It may be a surprise how exotic and varied the food in Helsinki can actually be. If you do end up taking a trip here, you will be umming and scratching your head on what cuisine to single out for yourself. But finding a great place to dine should not be a gamble, but an informed decision. Here are a few tips and suggestions to start with.
There is good news for those Helsinki residents who have missed the Lebanese restaurant Farouge. The owners have re-opened the legendary restaurant in a new location. The new Farouge located in Fabianinkatu 9 on the street level of Hotel Fabian is now much bigger and fancier, but with the same old warmth of service and quality food as before.
Founders Viviane and Aki Kallio are well known to many of their regular customers from their old restaurant in Yrjön St.
If you are a culinarist and always looking out for new and extraordinary tastes you are certainly familiar with Kobe beef. Named after the province in Japan where it originates from, the Kobe beef is from the Tajima strain of Japanese Black cattle raised in that area according to strict rules set out by Kobe Beef Association. In addition to geographical and strain restrictions, the meat must have a marbeling ratio of 6 and above and a quality score of 4 to 5 in order to be granted the trademarked brand of Kobe Beef.
SINCE KORTTELI on the 5th floor of the Kamppi Shopping Center with its variety of restaurants opened over a year ago it has been hustling and bustling. One restaurant where you can be sure to often see a queue at the door is Hoku. The restaurant has 66 seats and the most coveted tables are the ones by the windows, overlooking Narinkkatori square and Helsinki’s center, the cathedral shining in brightest white in the background.
THERE IS no question, that sushi has taken hold in Finland, and especially in Helsinki. But things were a bit different back in 2015 when the first Luckiefun’s restaurant opened in Sörnäinen. Fast forward to February 2018, Luckiefun’s sushi buffet can now be found at three locations in Helsinki and at one in Vantaa.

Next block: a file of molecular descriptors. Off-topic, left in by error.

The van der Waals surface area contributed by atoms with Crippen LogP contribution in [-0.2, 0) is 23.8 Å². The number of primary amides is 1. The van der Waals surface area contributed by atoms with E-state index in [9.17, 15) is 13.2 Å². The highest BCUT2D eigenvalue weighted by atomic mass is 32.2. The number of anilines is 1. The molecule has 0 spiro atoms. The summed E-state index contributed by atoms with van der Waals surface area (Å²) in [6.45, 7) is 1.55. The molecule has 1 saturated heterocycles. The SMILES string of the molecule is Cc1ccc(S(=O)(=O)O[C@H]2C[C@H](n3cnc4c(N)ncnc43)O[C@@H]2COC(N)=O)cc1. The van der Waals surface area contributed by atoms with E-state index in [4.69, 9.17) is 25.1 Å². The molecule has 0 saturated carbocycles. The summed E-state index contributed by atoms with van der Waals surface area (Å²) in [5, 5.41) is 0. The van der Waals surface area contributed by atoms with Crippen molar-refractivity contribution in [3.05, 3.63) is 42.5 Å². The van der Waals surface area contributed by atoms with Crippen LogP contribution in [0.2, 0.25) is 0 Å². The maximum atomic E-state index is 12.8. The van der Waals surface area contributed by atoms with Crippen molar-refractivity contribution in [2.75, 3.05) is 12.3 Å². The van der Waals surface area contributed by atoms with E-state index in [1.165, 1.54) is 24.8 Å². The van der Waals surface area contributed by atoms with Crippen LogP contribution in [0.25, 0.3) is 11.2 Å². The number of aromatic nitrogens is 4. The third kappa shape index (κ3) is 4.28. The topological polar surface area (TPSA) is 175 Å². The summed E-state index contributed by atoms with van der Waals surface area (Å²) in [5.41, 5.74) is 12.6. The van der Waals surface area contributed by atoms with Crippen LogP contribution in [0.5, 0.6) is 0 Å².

The restaurant at Fredrikinkatu 49 in Helsinki’s centre is just about a year old by now. It looks modern and seems to follow the clean lines of Scandinavian design, incorporating a lot of wooden elements that add warmth to the room, while the aquarium adds to a pleasant atmosphere.
WHAT IS this colorful bowl, filled to the brim with fresh, tasty ingredients you ask? Well, it is a Poké bowl! And if that doesn’t clarify things for you, EAT POKÉ HKI manager Jaden is happy to explain the correct pronunciation, the origins and how to build the perfect Poké bowl.
“It is actually pronounced ‘poʊˈkeɪ’, and it originates from Hawaii. The dish is however heavily influenced by Asian flavours like soy sauce, sesame oil, roasted sesame seeds, fresh chili, cilantro, and garlic,” explains Jaden while we are sitting at a cozy window table in the new EAT POKÉ HKI location on the second floor of Aikatalo.
Poké is a raw fish salad, and in Hawaii the traditional main toppings include fatty tuna and octopus, sliced and cut into cubes.
Restaurant Roster in Helsinki Offers Quality Food Outside the Mainstream
The idea behind Roster, a bar and restaurant in the heart of Helsinki (right next to Helsinki’s oldest wooden house), was built on Paul Hickman and Kari Aihinen’s vision of adding something new to Helsinki’s restaurant scene. The central concept is simple: preparing and serving quality food using the best ingredients, superb service and great ambience. The name Roster refers to the vision of building a team of pros as well as to the selection of food, wine and drinks that the Roster team would like you to eat and drink with them.
Restaurant Api is a new Nepalese restaurant located in Punavuori. Relocating to Helsinki in the summer of 2017, the restaurant was previously based in Kokkola. “We were known as the best Nepalese restaurant in town,” says owner Nirmal Gautam. “Because of our success in Kokkola we were able to come to Helsinki.”
Only a few of us residing in Finland have heard of Zanjan, a city of nearly 400 000 inhabitants in the northwest of Iran. The image we attach to it has little to do with reality -a rich heritage of astonishing handcrafts and an incredibly tasty cuisine. Too often the scandal-oriented media shapes our worlds and defines people’s destinies. Vahid Mortezaei, a Zanjan-origin food designer residing in Helsinki, knows that it takes colossal amounts of courage and determination to break these stereotypes.
Peruvian food with Asian influences, cocktails from teacups and a nightclub atmosphere – this restaurant not only provides excellent cuisine but also promotes both historical and ecological values.